The Use of Twitter During the Uk Riots 2011: a Regional Newspaper Journalists Opinion

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The Use of Twitter during the UK Riots 2011: A Regional Newspaper Journalists Opinion

This dissertation is submitted in partial fulfilment of the requirements of a degree in Journalism or International Journalism at Liverpool John Moores University.

Name: Joe Lanigan-Smith

Course: Journalism BA Honours

Supervisor: Hazel Barrett

Contents Page:
Pg3: Abstract
Pg4: Introduction
Pg10 : Lit Review 
Pg15 : Methodology
Pg23: Data analysis and discussion
Pg 32: Conclusion

Abstract
Twitter has 140 million active users, with 340 million tweets being sent out on a daily basis (Twitter, 2012). This dissertation focuses on the uses of Twitter during the riots of 2011 and the opinion of regional newspaper journalists who reported on them. All participants of this study were active reporters during the disturbances in August 2011. This study offers an in-depth overview of how those journalists used Twitter in the process of newsgathering and promoting their articles. This article also highlights a series of suggestions for more research into the uses of Twitter in journalism. Through the use of interviews with journalists present during the riots the results of this study showed that Twitter was extremely useful to the all the journalists who took part in this study.

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Introduction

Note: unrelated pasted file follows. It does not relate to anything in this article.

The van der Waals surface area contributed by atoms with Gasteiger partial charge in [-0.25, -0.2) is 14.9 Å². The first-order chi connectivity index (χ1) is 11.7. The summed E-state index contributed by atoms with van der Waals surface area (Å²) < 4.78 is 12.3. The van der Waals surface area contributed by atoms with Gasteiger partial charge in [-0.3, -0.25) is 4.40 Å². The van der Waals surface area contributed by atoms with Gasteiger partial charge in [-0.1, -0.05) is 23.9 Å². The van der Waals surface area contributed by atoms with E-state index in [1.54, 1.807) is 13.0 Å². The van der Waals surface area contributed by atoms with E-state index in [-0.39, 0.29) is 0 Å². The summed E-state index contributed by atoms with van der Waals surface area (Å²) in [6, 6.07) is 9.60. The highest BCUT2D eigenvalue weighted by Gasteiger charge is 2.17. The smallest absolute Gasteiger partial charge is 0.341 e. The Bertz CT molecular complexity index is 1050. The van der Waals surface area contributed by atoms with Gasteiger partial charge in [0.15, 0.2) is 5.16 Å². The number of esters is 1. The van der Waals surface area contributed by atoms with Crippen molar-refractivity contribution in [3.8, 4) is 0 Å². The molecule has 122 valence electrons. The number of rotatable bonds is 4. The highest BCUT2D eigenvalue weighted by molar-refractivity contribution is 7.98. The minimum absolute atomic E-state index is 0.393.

The riots of August 2011 were something that this country did not seeing coming and arguably we weren’t prepared for. The scale of the violence over those four nights between August 6th and 10th was widespread across major cities up and down the country. According to the Daily Mirror the start of the riots occurred when a policeman apparently shoved a small girl to the ground after he threw a rock at them (Parsons, 2011). Although many other observers believe that the riots actually started because of the shooting of alleged gangster, Mark Duggan by Police, following reports that he was brandishing a gun. Close friends and family or Mr Duggan have always denied that he was involved in gang life. Following on from this there were peaceful protests in Tottenham against what locals perceived as a race issue with police, but these quickly turned into uncontrollable disturbances with widespread looting and rioting becoming commonplace up and down the country. Overnight cities such as London, Manchester, Birmingham and Liverpool became engulfed in lawlessness as police struggled to regain control. There were calls for the army to be brought in but this never materialized and in the end it took over four nights to restore law and order to the streets of the UK. The violence and looting which had taken place were completely unheard of and unprecedented in this country and the question of ‘how did this happen?’ and ‘will this happen again?’ raged in the public domain. There was much talk of a supposed breakdown in family life in the homes of the rioters, parents who had simply let their children roam free to cause havoc and many newspapers chose to blame the problems on ‘broken Britain’. Widespread anger and frustration at the way in which police engaged with communities was a significant reason why the summer riots took place according to a study by the Guardian (Lewis et al 2011). The newspapers of Britain reported on every aspect of the riots and more often than not they were front page news. But how did journalists gather the relevant information during those testing times of reporting? What techniques did they employ that was different to conventional forms of news gathering? This dissertation will explore how journalists used social media websites such as Twitter to their advantage when it came to reporting the riots and how news organisations use them as a platform for their content, as well as a new way of engaging with audiences. The research question that this study will attempt to answer is whether or not social media websites such as Twitter played any kind of role in helping regional journalists to report the UK...
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